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No matter how well a company tests its products...whether it be a firearm, automobile or whatever...until it gets into the hands of consumers who will use, misuse and abuse the product in any number of scenarios and circumstances...will the flaws become fully known. A new car only has a mile or two showing on the odometer on the dealer's lot. A handgun gets only a couple of proof rounds run through it...if it targets and functions it ships. Then the warranty kicks in for any other issues...just like a car...the warranty kicks in and the dealer is supposed to fix it.
 

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When you consider how wacko - anti gun / "The government needs to support all in the state from cradle to grave", by unfair taxes and regulations in Connecticut / how basically Colt can't hardly even fire an employee........................ etc.

I am amazed that Colt has even been able to get these pythons out the door with just a few problems. I think Colt has all the best intentions in the world but also have to many in their workforce that just show up to punch the time clock and get through the day.
 

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When you consider how wacko - anti gun / "The government needs to support all in the state from cradle to grave", by unfair taxes and regulations in Connecticut / how basically Colt can't hardly even fire an employee........................ etc.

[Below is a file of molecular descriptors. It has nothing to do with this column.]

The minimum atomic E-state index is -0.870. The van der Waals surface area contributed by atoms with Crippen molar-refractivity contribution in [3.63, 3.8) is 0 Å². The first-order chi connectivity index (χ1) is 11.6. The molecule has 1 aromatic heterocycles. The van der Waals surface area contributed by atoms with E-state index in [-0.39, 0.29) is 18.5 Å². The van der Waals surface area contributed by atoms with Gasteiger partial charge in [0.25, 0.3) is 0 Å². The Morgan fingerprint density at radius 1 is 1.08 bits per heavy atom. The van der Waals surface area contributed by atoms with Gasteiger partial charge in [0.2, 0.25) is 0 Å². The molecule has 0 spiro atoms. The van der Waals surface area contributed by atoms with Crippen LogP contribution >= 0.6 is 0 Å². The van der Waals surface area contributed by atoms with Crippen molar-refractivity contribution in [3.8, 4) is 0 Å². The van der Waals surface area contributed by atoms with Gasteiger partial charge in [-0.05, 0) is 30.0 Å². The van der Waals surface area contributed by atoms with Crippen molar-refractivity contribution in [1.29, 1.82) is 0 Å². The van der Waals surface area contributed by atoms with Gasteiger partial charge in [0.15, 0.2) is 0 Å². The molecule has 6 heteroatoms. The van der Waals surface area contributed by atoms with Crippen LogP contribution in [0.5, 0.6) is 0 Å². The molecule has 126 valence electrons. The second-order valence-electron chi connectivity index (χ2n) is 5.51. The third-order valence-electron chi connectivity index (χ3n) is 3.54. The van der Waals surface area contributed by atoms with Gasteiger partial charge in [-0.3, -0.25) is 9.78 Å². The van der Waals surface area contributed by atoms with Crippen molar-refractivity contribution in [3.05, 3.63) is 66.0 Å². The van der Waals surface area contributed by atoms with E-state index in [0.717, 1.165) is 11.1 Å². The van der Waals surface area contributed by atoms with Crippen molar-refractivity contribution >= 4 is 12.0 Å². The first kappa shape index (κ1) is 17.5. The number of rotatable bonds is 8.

I am am amazed that Colt has even been able to get these pythons out the door with just a few problems. I think Colt has all the best intentions in the world but also have to many in their workforce that just show up to punch the time clock and just get through the day.
I've no idea what, if any, problems may have had with the original Python when it was first released...but we have to keep in mind there were only two who had the knowledge and experience allowed to make the Python at that time. They were expected to produce a superior product and everyone knew whose fault it was if something wasn't done correctly. The new Python is designed for minimal hand fitting and while Colt might have their better techs assembling them (maybe)...I doubt if those techs today have the knowledge and experience of Al deJohn and the old masters putting the Python together originally. It could be as scstrain says...too many just showing up to punch their timecards. Maybe it's someone trying too hard to get it right and goes too far in his techniques that require more knowledge and experience than he possesses.

I would hope the workforce knows how special the Python is and has always been and really wants to put out a quality product. Maybe it's only a very limited number of people who don't care enough and just want to get a paycheck and take little pride in their work.